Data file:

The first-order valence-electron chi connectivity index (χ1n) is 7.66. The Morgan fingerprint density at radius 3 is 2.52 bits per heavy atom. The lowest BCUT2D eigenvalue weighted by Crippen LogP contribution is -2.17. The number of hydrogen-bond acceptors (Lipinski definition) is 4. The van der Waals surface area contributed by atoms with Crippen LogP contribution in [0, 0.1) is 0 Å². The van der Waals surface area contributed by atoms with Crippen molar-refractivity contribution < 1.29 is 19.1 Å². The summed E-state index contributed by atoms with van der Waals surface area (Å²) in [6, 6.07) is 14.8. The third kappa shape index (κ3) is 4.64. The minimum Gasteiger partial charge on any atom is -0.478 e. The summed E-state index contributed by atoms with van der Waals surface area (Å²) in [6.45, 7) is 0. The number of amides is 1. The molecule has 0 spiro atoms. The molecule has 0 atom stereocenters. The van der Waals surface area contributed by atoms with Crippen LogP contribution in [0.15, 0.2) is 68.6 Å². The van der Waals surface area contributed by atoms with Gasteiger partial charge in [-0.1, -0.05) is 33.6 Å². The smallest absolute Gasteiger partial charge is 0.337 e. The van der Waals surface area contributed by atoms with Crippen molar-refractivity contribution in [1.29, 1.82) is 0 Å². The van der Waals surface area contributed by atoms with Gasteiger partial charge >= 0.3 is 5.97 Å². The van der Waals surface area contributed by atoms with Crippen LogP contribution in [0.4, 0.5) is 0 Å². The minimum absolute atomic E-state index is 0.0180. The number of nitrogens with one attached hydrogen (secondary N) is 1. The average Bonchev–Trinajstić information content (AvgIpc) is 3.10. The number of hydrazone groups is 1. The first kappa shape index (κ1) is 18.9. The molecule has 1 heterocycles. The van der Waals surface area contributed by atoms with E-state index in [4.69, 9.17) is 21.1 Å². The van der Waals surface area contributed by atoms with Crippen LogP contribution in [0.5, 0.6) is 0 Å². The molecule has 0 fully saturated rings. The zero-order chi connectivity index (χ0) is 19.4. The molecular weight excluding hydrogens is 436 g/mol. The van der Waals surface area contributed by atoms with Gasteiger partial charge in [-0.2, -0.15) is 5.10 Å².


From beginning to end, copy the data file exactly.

The first-order valence-electron chi connectivity index (χ1n) is 7.66. The Morgan fingerprint density at radius 3 is 2.52 bits per heavy atom. The lowest BCUT2D eigenvalue weighted by Crippen LogP contribution is -2.17. The number of hydrogen-bond acceptors (Lipinski definition) is 4. The van der Waals surface area contributed by atoms with Crippen LogP contribution in [0, 0.1) is 0 Å². The van der Waals surface area contributed by atoms with Crippen molar-refractivity contribution < 1.29 is 19.1 Å². The summed E-state index contributed by atoms with van der Waals surface area (Å²) in [6, 6.07) is 14.8. The third kappa shape index (κ3) is 4.64. The minimum Gasteiger partial charge on any atom is -0.478 e. The summed E-state index contributed by atoms with van der Waals surface area (Å²) in [6.45, 7) is 0. The number of amides is 1. The molecule has 0 spiro atoms. The molecule has 0 atom stereocenters. The van der Waals surface area contributed by atoms with Crippen LogP contribution in [0.15, 0.2) is 68.6 Å². The van der Waals surface area contributed by atoms with Gasteiger partial charge in [-0.1, -0.05) is 33.6 Å². The smallest absolute Gasteiger partial charge is 0.337 e. The van der Waals surface area contributed by atoms with Crippen molar-refractivity contribution in [1.29, 1.82) is 0 Å². The van der Waals surface area contributed by atoms with Gasteiger partial charge >= 0.3 is 5.97 Å². The van der Waals surface area contributed by atoms with Crippen LogP contribution in [0.4, 0.5) is 0 Å². The minimum absolute atomic E-state index is 0.0180. The number of nitrogens with one attached hydrogen (secondary N) is 1. The average Bonchev–Trinajstić information content (AvgIpc) is 3.10. The number of hydrazone groups is 1. The first kappa shape index (κ1) is 18.9. The molecule has 1 heterocycles. The van der Waals surface area contributed by atoms with E-state index in [4.69, 9.17) is 21.1 Å². The van der Waals surface area contributed by atoms with Crippen LogP contribution in [0.5, 0.6) is 0 Å². The molecule has 0 fully saturated rings. The zero-order chi connectivity index (χ0) is 19.4. The molecular weight excluding hydrogens is 436 g/mol. The van der Waals surface area contributed by atoms with Gasteiger partial charge in [-0.2, -0.15) is 5.10 Å².